Before it was acquired by Facebook, WhatsApp used to display a banner in its app asking users to pay a nominal fee to use its messaging service after the first year. I’ve never paid that fee, and I don’t know anyone who has. But after nine years in existence, the company’s finally settled on a way to earn some cash.
WhatsApp is expanding its Business API that let companies communicate with their customers on the platform. They can now programmatically send users information like shipping confirmations and boarding passes, offer real-time customer support, and accept inquiries via a click-to-chat button on their site (similar to how Facebook’s Messenger plugin works).
Where’s the money at, you ask? WhatsApp says it’ll allow businesses to respond to customers at no charge for up to 24 hours; after that it’ll cost them a fixed rate per message, which will vary by country. The API can also plug into customer relationship management tools like Twilio and Zendesk.
That puts WhatsApp in a great position to grow its brand: it stands to earn money from businesses that are slow to respond to customers, and those fees also incentivize businesses to improve their support channels.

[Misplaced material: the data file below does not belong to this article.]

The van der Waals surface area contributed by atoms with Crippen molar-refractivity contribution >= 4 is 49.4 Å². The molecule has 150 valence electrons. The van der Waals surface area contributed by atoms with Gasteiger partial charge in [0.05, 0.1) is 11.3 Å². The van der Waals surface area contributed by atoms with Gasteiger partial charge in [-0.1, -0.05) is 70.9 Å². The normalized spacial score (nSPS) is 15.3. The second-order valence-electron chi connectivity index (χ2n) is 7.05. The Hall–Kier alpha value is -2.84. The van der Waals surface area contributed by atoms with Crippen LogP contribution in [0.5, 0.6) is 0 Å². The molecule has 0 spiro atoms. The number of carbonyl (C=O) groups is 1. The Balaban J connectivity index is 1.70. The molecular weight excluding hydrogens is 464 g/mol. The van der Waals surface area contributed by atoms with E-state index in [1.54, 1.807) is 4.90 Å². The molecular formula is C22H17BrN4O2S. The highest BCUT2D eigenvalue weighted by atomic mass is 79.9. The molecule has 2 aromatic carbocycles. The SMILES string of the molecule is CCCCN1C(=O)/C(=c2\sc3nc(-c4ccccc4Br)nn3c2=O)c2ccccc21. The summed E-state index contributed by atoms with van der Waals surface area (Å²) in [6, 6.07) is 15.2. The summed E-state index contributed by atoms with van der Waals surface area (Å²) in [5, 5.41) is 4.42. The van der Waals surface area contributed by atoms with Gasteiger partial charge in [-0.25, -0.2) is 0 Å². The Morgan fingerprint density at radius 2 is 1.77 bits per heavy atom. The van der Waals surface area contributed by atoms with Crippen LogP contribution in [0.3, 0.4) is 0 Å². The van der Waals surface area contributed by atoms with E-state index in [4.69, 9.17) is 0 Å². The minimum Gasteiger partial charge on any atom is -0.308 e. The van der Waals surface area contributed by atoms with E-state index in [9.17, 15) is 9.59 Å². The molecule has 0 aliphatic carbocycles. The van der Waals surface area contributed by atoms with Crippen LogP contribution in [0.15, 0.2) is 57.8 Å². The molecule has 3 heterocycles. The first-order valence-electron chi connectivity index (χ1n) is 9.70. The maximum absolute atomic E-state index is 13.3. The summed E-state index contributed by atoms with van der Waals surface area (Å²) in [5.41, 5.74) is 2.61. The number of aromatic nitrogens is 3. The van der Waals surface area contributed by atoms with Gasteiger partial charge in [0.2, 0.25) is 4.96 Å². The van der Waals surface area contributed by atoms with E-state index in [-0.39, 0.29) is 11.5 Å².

Plus, users may prefer WhatsApp over other modes of communicating with companies, like waiting on the phone to be connected to a sales rep, sending an email, or filling out a support request form on their site that doesn’t accommodate certain kinds of questions or requests.
The company initially launched an enterprise service app back in September 2017; it was free at the time, and was subsequently supplemented by an Android app that allowed businesses to create profiles for their companies and quickly reply to customers while on the go.
When that app launched in January, the company said it would initially be free to use, but that it’d charge for additional capabilities later on. Beyond the post-24 hours replies that businesses will have to pay for, WhatsApp could potentially charge for things like multiple service reps per company, or by the number of customers they connect with on the platform.
WhatsApp could also earn revenue by allowing businesses to receive payments through its platform. It’s been trialing this functionality in India for a while now thanks to the country’s robust UPI platform for instant money transfers, but still has a bunch of hurdles to overcome, the latest being a demand from the government for the company to set up a local office there before processing payments beyond the 1 million users it’s running its beta test with.
With that, WhatsApp can finally earn its keep for its owner, which paid $19 billion to acquire the service back in 2014. It’ll be interesting to see how it continues to grow its business, and whether it’ll eventually go the way of China’s WeChat to become a one-stop shop for a wide range of services.